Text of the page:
Primitive, geographically isolated, shy and socially, educationally & economically backwardness these are the traits that distinguish Scheduled Tribes of our country from other communities.
Tribal communities live in about 15% of the country’s areas in various ecological and geo-climatic conditions ranging from plains to forests, hills and inaccessible areas. Tribal groups are at different stages of social, economic and educational development.
While some tribal communities have adopted a mainstream way of life at one end of the spectrum, there are
75 tribal groups which have been categorized by
Ministry of Home Affairs as Particularly Vulnerable Tribal Groups (PVTG)s.
PVTGs reside in 18 States and UT of A&N Islands.
- In 1973, the Dhebar Commission created Primitive Tribal Groups (PTGs) as a separate category, who are less developed among the tribal groups.
- In 2006, the Government of India renamed the PTGs as Particularly Vulnerable Tribal Groups (PVTGs).
- PVTGs have some basic characteristics -they are mostly homogenous, with a small population, relatively physically isolated, social institutes cast in a simple mould, absence of written language, relatively simple technology and a slower rate of change etc.
- Pre-agricultural level of technology,
- Low level of literacy,
- Economic backwardness,
- A declining or stagnant population.
- The Ministry of Tribal Affairs implements the Scheme of “Development of Particularly Vulnerable Tribal Groups (PVTGs)” exclusively for them .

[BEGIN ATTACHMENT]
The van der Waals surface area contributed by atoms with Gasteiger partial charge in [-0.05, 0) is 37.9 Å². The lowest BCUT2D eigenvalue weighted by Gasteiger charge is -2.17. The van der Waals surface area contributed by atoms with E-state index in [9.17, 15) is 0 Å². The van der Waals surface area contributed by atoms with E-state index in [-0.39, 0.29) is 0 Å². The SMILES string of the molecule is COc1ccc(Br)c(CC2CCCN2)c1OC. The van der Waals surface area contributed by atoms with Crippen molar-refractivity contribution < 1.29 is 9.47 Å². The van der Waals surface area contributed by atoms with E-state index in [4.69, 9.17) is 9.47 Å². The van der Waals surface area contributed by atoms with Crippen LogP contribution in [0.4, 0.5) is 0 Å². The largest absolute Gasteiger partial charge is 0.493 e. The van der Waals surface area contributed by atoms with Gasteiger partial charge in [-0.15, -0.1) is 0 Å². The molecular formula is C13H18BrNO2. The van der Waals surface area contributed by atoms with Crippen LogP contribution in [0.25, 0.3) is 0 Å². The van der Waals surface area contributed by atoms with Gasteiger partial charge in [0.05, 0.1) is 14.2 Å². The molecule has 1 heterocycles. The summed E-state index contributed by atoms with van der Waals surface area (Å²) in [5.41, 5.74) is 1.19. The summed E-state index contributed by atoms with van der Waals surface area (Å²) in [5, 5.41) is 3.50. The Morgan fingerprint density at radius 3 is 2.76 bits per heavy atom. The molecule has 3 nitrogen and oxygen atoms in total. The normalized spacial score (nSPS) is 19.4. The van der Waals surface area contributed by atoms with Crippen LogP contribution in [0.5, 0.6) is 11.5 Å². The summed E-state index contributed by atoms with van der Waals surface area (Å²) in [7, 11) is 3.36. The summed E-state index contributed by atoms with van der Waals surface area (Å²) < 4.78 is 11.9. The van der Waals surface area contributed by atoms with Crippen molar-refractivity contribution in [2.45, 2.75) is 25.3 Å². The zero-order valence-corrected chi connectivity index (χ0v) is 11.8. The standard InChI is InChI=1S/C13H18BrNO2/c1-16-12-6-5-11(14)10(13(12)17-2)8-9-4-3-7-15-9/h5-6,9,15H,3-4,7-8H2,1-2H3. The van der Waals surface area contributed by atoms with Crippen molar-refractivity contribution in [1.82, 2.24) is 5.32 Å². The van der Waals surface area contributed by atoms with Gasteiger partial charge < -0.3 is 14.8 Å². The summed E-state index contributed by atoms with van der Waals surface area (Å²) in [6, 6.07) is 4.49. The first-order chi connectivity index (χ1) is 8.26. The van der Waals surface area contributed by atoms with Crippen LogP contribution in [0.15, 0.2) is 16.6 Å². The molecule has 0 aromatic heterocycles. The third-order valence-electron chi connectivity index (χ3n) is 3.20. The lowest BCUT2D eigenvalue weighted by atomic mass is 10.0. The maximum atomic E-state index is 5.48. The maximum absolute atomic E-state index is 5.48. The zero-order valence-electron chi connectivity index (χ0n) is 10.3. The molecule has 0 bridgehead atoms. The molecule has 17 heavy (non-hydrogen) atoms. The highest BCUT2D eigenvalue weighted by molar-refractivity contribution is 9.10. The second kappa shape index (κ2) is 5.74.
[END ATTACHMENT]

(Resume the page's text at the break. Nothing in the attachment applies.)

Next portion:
- Under the scheme, Conservation-cum-Development (CCD)/Annual Plans are to be prepared by each State/UT for their PVTGs based on their need assessment, which are then appraised and approved by the Project Appraisal Committee of the Ministry.
- Activities for development of PVTGs are undertaken in Sectors of Education, Health, Livelihood and Skill Development , Agricultural Development , Housing & Habitat, Conservation of Culture etc.
- 100% grants-in-aid are made available to States as per the provisions of the scheme.
- Among the 75 listed PVTG’s the highest number are found in Odisha (13), followed by Andhra Pradesh (12), Bihar including Jharkhand (9) Madhya Pradesh including Chhattisgarh (7) Tamil Nadu (6) Kerala and Gujarat having five groups each.
- The remaining PVTGs live in West Bengal (3) Maharashtra (3), two each in Karnataka and Uttarakhand and one each in Rajasthan, Tripura and Manipur.
- All the four tribal groups in Andamans, and one in Nicobar Islands, are recognised as PVTGs.
- There is a huge variation in the number of PVTGs ranging from a few individuals as in case of Great Andamanese, Onge and Sentinelese and about a little more than a thousand people as in the case of Toda of Nilgiris.
- Although PVTGs are slowly witnessing decadal increase in their population, quite a few still face stagnation such as the Birhor in central India.
- Some are declining like the Onge and Andamanese.
Some PVTGS in the News: Chenchu,Abujh Marias
- Andaman & Nicobar Islands :Great Andamanese,Jarawa,Onge,Sentinelese,Shompen